The current system by which cacao is harvested, processed and then eventually turned into chocolate creates high levels of disparity between those who harvest the beans, mainly residents of Africa (which grows >70% of the world's beans), and those who process the beans into chocolate, mainly residents of First World countries in North America and Europe. In the interests of global economic and environmental health, this situation needs to change.
The proposed Cocoa Study Center would partner international and local students with villagers and experts to discover new ways that enhance economic and environmental sustainability. Joint projects will include: development of solar-powered cocoa dryers, producing higher quality beans, providing classes in nutrition for mothers, and chocolate manufacture and marketing to increase the farmer's participation in the value chain.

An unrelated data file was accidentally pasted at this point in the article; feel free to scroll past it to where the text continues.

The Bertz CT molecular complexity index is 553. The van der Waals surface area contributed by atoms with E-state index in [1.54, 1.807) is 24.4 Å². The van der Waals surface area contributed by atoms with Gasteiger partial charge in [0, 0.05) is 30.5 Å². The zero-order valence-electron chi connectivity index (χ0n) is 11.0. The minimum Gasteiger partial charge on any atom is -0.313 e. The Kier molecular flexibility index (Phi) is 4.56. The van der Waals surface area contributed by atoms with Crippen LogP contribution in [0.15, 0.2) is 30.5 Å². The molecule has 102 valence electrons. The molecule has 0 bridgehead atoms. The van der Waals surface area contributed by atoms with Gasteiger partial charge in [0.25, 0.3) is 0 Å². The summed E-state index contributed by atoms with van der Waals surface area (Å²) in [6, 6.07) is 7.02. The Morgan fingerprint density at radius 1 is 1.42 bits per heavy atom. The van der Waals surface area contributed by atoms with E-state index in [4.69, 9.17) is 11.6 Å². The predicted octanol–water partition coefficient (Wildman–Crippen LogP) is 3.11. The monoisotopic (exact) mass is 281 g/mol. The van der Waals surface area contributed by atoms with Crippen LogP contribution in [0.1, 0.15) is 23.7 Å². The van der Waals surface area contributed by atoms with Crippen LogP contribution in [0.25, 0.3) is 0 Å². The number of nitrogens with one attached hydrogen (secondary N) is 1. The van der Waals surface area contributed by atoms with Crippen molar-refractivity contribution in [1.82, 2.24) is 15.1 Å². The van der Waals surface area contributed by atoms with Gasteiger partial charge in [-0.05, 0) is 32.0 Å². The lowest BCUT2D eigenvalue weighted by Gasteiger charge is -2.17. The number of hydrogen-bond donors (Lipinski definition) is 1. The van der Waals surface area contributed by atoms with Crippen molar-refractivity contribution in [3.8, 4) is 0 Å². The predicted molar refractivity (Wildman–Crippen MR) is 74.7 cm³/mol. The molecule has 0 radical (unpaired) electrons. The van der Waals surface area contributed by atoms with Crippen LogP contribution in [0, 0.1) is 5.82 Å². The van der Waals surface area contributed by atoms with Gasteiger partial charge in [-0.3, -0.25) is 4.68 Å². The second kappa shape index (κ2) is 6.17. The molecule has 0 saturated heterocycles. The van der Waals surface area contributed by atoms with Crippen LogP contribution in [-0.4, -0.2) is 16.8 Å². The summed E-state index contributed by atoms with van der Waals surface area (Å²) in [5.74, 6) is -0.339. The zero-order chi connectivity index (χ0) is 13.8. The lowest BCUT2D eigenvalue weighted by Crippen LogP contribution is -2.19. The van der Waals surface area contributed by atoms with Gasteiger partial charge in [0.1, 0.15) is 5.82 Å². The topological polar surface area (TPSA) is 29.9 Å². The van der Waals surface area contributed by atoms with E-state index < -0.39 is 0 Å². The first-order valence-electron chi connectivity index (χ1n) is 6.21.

West African cocoa-growing countries provide minimal extension services to their cocoa farmers. Some international agencies have run farmers' field schools. But universities have done little to create opportunities for farmers and students to cooperate on issues of economic and environmental sustainability. This partnership would impact Cameroonian cocoa communities as farmers come to the school to attend classes while students return to the villages to develop and test hypotheses.